This includes our support of Exercise ATLANTIC UBIQUE which marked the tercentenary of the Royal Regiment of Artillery. The Expedition challenged Soldiers and Officers of the Royal Regiment of Artillery to sail around the Atlantic Ocean on the Royal Artillery Yacht club’s flagship, St Barbara V. Serving in extreme environments and working in small teams, over 150 Regular and Reserve soldiers made up the crews that completed each leg of the 11 month long expedition.
On Monday 8th August RAYC Yacht Saint Barbara V conducted the final fast sail of Leg 17 from the Isle of Wight into her home port of Portsmouth, escorted by the RAYC Yacht Bombardier III which was crewed by the Exercise management team. She was met at sea by the Admiral RAYC, Lord Richards, sailing his own yacht, at the entrance to Portsmouth.
I had the privilege to take the helm for the run home through the Cowes Week fleet, flying the Army Adventure Training Group and Inzpire battle flags and completing 9000 mile round trip.
The crew from 32nd Regiment Royal Artillery, who had spent the last month at sea were met by a Champagne welcoming party and an impromptu Spitfire Fly Past. Their arrival marked the end of a highly successful challenge that allowed Soldiers and Officers from the Regular and Reserve forces achieve an experience of a lifetime.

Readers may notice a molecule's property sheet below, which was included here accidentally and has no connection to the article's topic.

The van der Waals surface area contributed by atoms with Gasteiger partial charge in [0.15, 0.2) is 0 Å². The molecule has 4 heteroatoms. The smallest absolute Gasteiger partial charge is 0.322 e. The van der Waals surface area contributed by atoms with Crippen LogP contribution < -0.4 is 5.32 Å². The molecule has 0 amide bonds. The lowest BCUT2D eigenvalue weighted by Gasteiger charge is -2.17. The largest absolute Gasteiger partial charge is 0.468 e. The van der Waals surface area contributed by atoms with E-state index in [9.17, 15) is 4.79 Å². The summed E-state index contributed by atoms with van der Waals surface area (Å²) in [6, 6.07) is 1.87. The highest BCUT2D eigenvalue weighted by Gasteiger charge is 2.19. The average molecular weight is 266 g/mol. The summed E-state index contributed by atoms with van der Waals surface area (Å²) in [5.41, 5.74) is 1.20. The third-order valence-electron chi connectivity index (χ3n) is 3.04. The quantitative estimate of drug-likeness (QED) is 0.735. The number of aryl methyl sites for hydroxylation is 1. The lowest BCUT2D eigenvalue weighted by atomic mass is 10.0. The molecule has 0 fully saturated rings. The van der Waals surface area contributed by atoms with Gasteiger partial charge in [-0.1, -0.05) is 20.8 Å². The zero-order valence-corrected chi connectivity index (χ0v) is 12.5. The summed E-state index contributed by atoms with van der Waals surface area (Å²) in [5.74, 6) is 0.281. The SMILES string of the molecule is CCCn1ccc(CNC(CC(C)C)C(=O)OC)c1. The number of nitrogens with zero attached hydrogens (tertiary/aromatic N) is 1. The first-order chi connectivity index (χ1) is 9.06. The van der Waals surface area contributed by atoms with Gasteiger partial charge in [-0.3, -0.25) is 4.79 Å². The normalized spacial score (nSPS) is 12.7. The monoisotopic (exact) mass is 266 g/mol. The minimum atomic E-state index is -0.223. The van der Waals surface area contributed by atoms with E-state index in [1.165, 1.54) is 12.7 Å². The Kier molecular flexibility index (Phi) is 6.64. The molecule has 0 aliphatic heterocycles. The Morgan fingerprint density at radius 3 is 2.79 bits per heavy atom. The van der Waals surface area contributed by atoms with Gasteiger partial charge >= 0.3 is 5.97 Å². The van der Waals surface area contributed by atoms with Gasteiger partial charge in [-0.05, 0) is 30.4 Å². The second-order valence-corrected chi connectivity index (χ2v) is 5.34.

The crews have seen much over the 11 months of the adventure and the value of their experiences can be best summed up by comments from the skippers and crew.
Andy Bristow, the Skipper for leg 4 explained: “On a boat, perhaps more significantly than in any other environment, every action has a consequence somewhere else on board, and understanding that mutual dependence is critical. Such is the value of adventurous training of this nature; Junior Officers and NCOs learning by making genuine decisions which will determine whether a team will survive, merely function, or thrive. Leadership is real, exposed for better or worse, encouraging others to serve and make their own contribution uncomplainingly despite being often uncomfortable, probably uncertain and occasionally even downright scared. There is no safety net and no manual”.
Robin Baker, the Skipper for the final Transatlantic Leg said: “ The highlight for me, without a shadow of a doubt, was my first ocean passage as skipper complete with iceberg, growler, fog on Grand Banks and a sighting of the "Black Pearl" (or was it just rain?), whale abeam and dolphins galore”.
Inzpire have been proud to support such a worthy endeavour that has provided our service personnel with a challenge that enhances their ability to prepare for the rigours of service life.
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